When it comes to contextualising Christianity and everything that entails I find it is important to recognise that there are diverse sources of diversity within contemporary society. Too often Christian missional literature focuses on culture purely in terms of nationality or ethnicity. But I find it is often just important to recognise the ways gender, age, religious background, sexual preference, employment status, educational level, personality type and other factors also contribute towards an individual’s identity with (or alienation from) given communities.
For example, consider the example of a person migrating from Iraq who is gay. Would you expect their cultural identity to be straightforward, or maybe a bit more complicated? Or what about a university professor who has been retrenched at the age of 50 and is now struggling to find work? Or what about a young adult, who grew up in Nimbin and has left her alternative lifestyle parents to pursue a professional career in the city? Could you put any of these people in a box? Would you expect God to connect with them all in the same way? Why then should churches seek to connect with them all in the same way?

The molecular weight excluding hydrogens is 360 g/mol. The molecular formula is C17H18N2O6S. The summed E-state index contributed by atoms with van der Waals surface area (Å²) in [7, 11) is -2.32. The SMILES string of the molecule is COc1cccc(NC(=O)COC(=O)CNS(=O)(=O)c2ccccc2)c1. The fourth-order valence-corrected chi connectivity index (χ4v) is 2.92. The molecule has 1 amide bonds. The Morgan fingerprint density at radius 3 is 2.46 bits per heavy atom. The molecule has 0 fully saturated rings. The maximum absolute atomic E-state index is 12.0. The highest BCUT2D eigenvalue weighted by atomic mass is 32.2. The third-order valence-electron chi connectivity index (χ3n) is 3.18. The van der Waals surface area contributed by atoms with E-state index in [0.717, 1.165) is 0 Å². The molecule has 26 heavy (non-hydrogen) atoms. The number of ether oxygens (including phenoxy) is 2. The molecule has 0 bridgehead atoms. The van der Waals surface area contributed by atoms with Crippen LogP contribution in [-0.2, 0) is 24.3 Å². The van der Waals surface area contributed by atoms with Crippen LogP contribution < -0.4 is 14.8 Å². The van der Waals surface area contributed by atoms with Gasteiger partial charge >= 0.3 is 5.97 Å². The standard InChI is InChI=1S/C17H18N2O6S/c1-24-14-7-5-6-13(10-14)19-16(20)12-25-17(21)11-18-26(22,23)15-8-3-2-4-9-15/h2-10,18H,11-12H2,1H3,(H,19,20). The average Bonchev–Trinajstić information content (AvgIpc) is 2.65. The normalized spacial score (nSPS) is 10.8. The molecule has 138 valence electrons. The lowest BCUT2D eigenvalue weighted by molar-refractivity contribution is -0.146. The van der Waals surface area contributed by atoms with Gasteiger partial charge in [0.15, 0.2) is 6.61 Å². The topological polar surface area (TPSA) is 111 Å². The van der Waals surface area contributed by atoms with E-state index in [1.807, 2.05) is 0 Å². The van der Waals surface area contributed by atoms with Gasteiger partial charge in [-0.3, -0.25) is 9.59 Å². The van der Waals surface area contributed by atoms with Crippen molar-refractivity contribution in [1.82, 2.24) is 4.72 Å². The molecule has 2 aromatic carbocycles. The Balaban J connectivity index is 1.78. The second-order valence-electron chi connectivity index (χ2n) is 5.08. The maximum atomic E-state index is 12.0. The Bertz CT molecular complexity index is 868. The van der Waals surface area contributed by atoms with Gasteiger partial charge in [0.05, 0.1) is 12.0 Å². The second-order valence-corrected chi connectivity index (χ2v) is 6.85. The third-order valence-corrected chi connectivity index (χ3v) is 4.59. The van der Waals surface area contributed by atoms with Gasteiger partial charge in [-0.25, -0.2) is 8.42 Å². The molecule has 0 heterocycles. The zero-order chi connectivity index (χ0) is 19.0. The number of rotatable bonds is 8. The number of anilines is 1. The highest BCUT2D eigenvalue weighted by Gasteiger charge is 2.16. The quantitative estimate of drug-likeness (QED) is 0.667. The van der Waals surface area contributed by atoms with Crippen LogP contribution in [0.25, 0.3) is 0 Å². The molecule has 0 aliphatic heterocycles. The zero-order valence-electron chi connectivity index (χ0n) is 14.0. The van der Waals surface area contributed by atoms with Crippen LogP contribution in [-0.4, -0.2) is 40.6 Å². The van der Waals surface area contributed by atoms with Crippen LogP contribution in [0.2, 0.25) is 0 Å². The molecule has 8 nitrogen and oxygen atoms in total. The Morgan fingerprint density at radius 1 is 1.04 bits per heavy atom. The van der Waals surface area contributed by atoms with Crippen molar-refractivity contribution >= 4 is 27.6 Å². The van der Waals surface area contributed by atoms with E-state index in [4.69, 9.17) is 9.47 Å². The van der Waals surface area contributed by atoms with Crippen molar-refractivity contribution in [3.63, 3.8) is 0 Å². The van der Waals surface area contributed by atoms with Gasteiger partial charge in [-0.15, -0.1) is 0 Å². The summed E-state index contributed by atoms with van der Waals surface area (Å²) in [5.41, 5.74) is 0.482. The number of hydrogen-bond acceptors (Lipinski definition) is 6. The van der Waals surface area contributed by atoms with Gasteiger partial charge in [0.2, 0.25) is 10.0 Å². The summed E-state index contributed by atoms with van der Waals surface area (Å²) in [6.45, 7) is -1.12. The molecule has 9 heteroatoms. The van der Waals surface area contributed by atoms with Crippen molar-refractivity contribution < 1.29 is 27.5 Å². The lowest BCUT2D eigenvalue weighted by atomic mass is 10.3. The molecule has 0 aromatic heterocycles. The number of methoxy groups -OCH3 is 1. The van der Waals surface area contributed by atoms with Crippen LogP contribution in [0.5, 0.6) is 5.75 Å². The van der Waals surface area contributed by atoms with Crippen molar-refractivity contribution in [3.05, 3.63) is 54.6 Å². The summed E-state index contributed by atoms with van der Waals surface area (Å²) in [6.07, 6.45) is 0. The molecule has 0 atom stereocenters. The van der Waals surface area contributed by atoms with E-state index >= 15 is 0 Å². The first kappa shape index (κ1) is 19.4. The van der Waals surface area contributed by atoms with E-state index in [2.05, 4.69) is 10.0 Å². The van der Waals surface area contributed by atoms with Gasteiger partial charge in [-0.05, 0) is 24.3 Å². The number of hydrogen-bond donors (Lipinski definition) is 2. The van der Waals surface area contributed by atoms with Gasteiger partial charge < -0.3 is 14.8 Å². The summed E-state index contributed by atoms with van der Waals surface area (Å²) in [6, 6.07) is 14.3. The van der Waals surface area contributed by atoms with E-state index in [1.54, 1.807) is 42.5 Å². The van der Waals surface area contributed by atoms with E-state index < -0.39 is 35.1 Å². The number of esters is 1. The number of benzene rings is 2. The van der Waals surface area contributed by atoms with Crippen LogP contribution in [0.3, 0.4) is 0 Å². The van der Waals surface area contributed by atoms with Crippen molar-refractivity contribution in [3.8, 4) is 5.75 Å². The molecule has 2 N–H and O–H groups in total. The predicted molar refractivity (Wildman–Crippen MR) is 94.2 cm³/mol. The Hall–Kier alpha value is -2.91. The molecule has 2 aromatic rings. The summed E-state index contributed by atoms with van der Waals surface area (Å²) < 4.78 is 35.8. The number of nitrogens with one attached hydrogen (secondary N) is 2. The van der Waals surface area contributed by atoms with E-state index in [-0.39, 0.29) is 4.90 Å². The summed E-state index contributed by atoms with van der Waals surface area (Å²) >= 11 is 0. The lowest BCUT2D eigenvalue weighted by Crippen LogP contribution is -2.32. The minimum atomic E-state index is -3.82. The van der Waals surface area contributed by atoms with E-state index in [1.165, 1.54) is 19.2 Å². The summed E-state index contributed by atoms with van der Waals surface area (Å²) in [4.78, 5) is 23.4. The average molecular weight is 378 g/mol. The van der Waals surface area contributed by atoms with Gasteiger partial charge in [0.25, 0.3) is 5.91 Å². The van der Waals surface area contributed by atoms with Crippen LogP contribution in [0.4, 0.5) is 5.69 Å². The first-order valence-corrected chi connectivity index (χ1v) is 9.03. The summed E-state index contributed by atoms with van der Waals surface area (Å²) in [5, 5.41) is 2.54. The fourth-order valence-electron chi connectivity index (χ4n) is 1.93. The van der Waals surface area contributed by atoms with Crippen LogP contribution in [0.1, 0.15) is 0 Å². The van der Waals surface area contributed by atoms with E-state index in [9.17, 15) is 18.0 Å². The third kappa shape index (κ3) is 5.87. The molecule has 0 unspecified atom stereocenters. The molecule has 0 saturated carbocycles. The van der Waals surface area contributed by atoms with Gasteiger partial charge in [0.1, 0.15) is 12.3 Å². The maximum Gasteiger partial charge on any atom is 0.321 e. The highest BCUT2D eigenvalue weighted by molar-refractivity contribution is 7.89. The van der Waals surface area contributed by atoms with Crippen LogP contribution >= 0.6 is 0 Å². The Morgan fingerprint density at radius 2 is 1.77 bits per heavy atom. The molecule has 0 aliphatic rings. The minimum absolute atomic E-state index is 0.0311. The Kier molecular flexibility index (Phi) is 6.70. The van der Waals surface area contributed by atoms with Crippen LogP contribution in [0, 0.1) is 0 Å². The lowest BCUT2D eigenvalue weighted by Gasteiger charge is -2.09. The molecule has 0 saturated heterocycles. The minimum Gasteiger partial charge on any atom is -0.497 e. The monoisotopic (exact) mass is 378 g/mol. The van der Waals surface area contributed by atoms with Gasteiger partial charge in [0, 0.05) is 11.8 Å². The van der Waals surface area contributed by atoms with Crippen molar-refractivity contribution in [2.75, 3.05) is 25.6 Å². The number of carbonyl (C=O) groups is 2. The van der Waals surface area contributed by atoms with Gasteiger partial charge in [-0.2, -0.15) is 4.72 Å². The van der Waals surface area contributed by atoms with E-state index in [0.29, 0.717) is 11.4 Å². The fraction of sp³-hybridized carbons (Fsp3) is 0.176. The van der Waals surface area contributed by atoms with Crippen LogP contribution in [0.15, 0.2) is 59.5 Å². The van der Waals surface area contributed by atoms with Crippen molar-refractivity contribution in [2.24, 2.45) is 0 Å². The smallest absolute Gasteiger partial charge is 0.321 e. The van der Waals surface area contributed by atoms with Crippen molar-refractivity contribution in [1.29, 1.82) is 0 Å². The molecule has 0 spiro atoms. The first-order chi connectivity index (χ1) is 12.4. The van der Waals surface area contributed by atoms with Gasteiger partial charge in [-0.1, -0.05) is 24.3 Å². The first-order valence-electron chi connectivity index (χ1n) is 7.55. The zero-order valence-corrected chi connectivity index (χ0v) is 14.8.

When I consider my own context it is no less complicated. Yes I am an Australian, but I also identify with the global esoteric community. I have committed my life to Jesus, but I find the style of imported American megachurch Christianity that’s popular within Australian evangelical scene to be considerably alienating at multiple points. In my case it would be a mistake to presume ethnic (white), gender (male) and national (western) sources of diversity are the most significant. For I would suggest that for me, religious background (Catholic, esoteric, eastern) and personality type (intuitive thinker) are equally if not more significant for what contextualised Christianity looks like for me. So I have come to the conclusion we need a more expansive understanding of cross-cultural contextualisation.